Projects

Jangkrik Complex Development, Muara Bakau Block

The Jangkrik Complex Development comprises two gas fields, namely the Jangkrik and Jangkrik North-East fields.

Field Type
Gas and condensate field
Location
Muara Bakau block, offshore Makassa Strait
Development Partners
Eni (55%), ENGIE E&P (33.3%) and PT. Saka Energi Muara Bakau (11.66%)
Operator
Eni
First Production
May 2017
Proven Reserves
1.3 trillion cubic feet
Peak Production Capacity
450 million metric cubic feet of gas a day
Estimated Investment
$4.13bn

The Jangkrik Complex Development comprises two gas fields, namely the Jangkrik and Jangkrik North-East fields.

The gas fields are located within the Muara Bakau block of the Kutei basin approximately 70km off the coast of Makassar Strait, Indonesia, at water depths between 200m and 500m.

Eni holds a 55% share in the development and operates the Muara Bakau permit, while ENGIE E&P holds 33.3% through its subsidiary GDF SUEZ Exploration Indonesia BV and PT. Saka Energi Muara Bakau holds a 11.66% working interest in the permit.

Development of the two gas fields is expected to cost more than $4.13bn.

The plan for development (POD) of Jankrik was approved in November 2011 and the POD for Jangkrik North-East was subsequently approved in January 2013.

First production was achieved in May 2017 and is expected to reach 450 million metric cubic feet of gas a day (mmscf/d) for the first six years before continuing to produce at a lower capacity for approximately eight more years.

Up to 47% of the gas produced from the Indonesian offshore field is intended for domestic supply, while the remaining gas will be exported to neighbouring Asian countries.

Exploration, discovery, geology and reserves



Shah Deniz Stage Two is one of the world’s biggest gas projects.


Eni discovered first gas at Jangkrik in April 2009 by drilling the exploration well at a water depth of 400m.

The Jangkrik-2 appraisal well, drilled to a total depth of 2,449m at water depth of 425m, was successfully appraised in June 2010.

Jangkrik-2 produced gas at a rate of 17.5mmscf/d during the production test. Another well was drilled in December 2010, at a water depth of 416m and total depth of 2,849m, to confirm the discovery of Jangkrik.

Jangkrik North-East was discovered in July 2011 by drilling an exploration well at a water depth of 460m and total depth of 3,633m.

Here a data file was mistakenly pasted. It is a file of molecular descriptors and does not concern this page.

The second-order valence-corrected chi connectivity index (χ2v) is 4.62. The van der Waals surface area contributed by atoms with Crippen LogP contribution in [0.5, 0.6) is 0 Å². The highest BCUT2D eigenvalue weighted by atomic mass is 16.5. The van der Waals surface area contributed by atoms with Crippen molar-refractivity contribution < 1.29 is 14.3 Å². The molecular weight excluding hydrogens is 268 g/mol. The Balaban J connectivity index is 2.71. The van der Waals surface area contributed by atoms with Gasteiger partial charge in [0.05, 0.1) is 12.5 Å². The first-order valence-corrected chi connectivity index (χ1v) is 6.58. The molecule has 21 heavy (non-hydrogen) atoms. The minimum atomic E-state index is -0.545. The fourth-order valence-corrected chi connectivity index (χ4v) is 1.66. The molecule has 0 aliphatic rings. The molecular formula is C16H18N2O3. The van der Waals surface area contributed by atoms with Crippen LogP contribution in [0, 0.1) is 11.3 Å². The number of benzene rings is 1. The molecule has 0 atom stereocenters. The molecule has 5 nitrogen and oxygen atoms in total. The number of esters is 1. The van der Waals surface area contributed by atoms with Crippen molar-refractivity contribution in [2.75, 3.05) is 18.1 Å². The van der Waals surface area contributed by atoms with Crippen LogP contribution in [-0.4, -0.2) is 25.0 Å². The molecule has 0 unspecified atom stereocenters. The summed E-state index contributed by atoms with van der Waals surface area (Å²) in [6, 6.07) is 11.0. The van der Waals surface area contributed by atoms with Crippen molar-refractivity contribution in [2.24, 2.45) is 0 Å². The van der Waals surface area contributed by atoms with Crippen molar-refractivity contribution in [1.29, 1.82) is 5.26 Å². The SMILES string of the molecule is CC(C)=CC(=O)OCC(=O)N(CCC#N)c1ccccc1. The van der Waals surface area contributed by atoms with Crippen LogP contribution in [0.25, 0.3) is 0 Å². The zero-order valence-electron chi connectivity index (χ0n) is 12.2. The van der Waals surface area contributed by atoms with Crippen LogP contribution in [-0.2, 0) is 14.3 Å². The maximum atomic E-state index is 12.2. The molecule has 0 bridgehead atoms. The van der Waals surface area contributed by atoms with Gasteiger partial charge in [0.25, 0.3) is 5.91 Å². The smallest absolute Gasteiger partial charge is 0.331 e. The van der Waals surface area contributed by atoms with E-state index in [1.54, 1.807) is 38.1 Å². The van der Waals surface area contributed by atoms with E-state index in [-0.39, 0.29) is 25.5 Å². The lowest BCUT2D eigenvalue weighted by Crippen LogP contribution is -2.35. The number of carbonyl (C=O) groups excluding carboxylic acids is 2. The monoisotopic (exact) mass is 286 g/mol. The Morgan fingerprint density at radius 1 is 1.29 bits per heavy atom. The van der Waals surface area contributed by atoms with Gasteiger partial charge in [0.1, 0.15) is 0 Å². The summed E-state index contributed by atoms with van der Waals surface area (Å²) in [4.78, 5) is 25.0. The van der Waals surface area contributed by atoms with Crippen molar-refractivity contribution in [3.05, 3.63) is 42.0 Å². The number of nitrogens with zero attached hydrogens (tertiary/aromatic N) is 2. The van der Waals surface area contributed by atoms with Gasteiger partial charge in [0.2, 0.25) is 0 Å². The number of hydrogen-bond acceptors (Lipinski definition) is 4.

The well produced gas at a rate of 30.6mmscf/d during the production test. The reservoir at Jangkrik is located within the sands of the pliocene age, while the reservoir at Jankrik North-East is located within the sands of the pliocene and miocene age.

The gas fields hold combined proven reserves of more than 1.3 trillion cubic feet.

Development of the Jangkrik Complex

Development of the deepwater Jangkrik Complex primarily involved workovers on some existing wells, the drilling of new production wells and installation of a new barge floating production unit (FPU) with a treatment capacity of 450mmscf/d of gas and condensates.

Construction of the FPU was completed in March 2017.

The FPU is tied back to the East Kalimantan pipeline, which further conveys the produced gas to PT Badak’s Bontang LNG plant where the gas will be liquefied, and the condensates will be conveyed to Senipah Terminal.

The Jangkrik FPU is expected to become a hub for the development of nearby gas discovery Merakes, which is slated to begin production within the next two years.

Contractors involved with the project

A $1.1bn engineering, procurement, construction and installation (EPCI) contract for the FPU was awarded to a consortium comprising Hyundai Heavy Industries (HHI), Saipem, Tripatra Engineers & Constructors, and Chiyoda.

The topsides were fabricated at Saipem’s Karimun Island Yard and the hull was fabricated at HHI’s Ulsan yard in South Korea.

“Development of the two gas fields is expected to cost more than $4.13bn.”

A $720m contract for the supply of the subsea systems, including subsea trees, manifolds, jumpers and connection systems, umbilicals, tooling and ancillary topside, and subsea controls systems, was awarded to FMC Technologies in February 2014.

Technip was awarded an EPCI contract for 36km of flexible risers and flow lines with diameters ranging between 4in and 14in, as well as 195km of pipeline with diameters between 4in and 24in.

The company also provided subsea equipment such as midwater arch and flow line end termination (FLET) systems.

Its offshore vessels G1201 and Deep Orient will carry out the installation works.

In addition, Technip was responsible for installing 51km of umbilicals, five manifolds, seven subsea isolation valves (SSIV), subsea structures and associated flying lead connectors.

The company was also awarded the EPC contract for the onshore receiving facility, which features equipment such as pig traps, metering systems and utilities.

NRI Energy Technology

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